Last year, the Georgia Court of Appeals issued a written opinion in a workers’ compensation case that shows how strictly the state’s statutes of limitations will be enforced against injured workers who do not file a timely claim. In the recent case, the state’s high court determined that an intermediate appellate court improperly held that the injured worker’s claim for benefits was not time-barred by the two-year statute of limitations. As a result of the most recent ruling, the injured worker will not be entitled to the benefits he once enjoyed.
The Facts of the Case
W.B. was an employee in a wood-processing plant. In 1993, W.B. fell through a floor while on the job, and his leg landed in a moving auger. W.B.’s leg had to be immediately amputated below the knee.
Initially, W.B. was approved for temporary total disability (TTD) benefits. After he recovered, he was fit with a prosthetic leg and was able to return to work. Because of his previous injuries, upon his return to work, he took on a supervisory position that was less physically demanding. During this time, his TTD benefits were replaced by permanent partial disability (PPD) benefits. His last PPD payment was issued in 1998.
The company for which W.B. had worked sold the plant to a new owner, and the new management placed W.B. in a more physically demanding role. This exacerbated his previous injuries, and his employment was terminated in 2009. Three years later, W.B. filed for the reinstatement of his TTD benefits.
The Court’s Opinion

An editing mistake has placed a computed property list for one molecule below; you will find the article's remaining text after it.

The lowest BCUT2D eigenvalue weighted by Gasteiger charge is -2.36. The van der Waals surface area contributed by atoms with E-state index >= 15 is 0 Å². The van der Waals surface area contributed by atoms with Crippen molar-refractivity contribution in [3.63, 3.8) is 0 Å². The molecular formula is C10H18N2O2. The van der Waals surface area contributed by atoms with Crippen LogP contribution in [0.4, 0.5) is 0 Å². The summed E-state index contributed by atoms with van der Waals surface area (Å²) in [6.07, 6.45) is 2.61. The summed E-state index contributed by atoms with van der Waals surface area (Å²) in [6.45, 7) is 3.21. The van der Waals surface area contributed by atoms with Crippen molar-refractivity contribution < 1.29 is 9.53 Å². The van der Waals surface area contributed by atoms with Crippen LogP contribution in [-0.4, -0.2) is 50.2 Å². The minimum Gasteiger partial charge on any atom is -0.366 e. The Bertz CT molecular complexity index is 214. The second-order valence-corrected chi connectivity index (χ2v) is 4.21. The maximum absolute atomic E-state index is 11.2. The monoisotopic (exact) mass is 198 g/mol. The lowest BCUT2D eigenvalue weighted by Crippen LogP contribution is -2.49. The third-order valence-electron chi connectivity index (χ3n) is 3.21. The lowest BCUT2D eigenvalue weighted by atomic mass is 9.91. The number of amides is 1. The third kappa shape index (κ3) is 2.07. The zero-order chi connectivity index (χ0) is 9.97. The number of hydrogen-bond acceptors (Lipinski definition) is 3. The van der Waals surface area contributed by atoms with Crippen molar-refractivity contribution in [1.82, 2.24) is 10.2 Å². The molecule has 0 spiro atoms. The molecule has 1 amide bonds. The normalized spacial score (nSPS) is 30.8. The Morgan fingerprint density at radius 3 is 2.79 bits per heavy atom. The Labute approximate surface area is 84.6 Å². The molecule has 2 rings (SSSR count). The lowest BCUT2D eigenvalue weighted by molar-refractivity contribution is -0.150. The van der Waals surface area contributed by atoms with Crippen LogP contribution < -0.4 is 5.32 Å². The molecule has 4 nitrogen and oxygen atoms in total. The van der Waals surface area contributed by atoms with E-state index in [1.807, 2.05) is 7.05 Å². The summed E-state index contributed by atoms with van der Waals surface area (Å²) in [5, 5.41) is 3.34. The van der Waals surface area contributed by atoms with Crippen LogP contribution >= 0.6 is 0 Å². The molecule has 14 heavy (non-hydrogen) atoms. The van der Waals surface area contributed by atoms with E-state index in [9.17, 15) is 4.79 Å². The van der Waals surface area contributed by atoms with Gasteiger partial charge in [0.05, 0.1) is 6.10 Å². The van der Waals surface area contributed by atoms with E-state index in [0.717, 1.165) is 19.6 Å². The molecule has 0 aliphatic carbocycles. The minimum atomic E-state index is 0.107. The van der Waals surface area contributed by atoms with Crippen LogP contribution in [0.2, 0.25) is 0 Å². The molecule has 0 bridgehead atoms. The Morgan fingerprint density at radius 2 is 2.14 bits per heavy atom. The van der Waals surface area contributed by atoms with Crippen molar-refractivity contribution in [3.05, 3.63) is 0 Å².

The lower court allowed W.B.’s benefits, and the employer appealed. On appeal to the Georgia Court of Appeals, the court reversed the lower court’s decision to allow W.B.’s application for the reinstatement of his TTD benefits. The court explained that there is a strict two-year statute of limitations that must be followed. This requires all injured workers to file a claim for benefits within two years of their injury. In situations like W.B.’s, in which an injured worker had been receiving benefits and they were later terminated, the injured worker has two years from the date when the benefits stopped. Here, the court explained that W.B. stopped receiving TTD benefits in January 1994. Thus, he would have had to file his claim within two years of that date for the claim to be considered timely.
Have You Been Injured in a Georgia Workplace Accident?
If you or a loved one has recently been a victim of a Georgia workplace accident, you may be entitled to ongoing benefits through the workers’ compensation program. Workers’ compensation benefits can be temporary or permanent, depending on the type of injury involved. To learn more about Georgia workplace injuries and how you may be able to obtain compensation while you recover from your injuries, call 404-303-7770 to set up a free consultation with a dedicated workers’ compensation attorney.
More Blog Entries:
Georgia Recycling Plant Cited by OSHA for Several Alleged Safety Violations, Jan. 24, 2017, Atlanta Workers’ Compensation Lawyer Blog
Transportation for Farmworkers Woefully Inadequate and Too Often Underinsured, Jan. 4, 2017, Atlanta Workers’ Compensation Lawyer Blog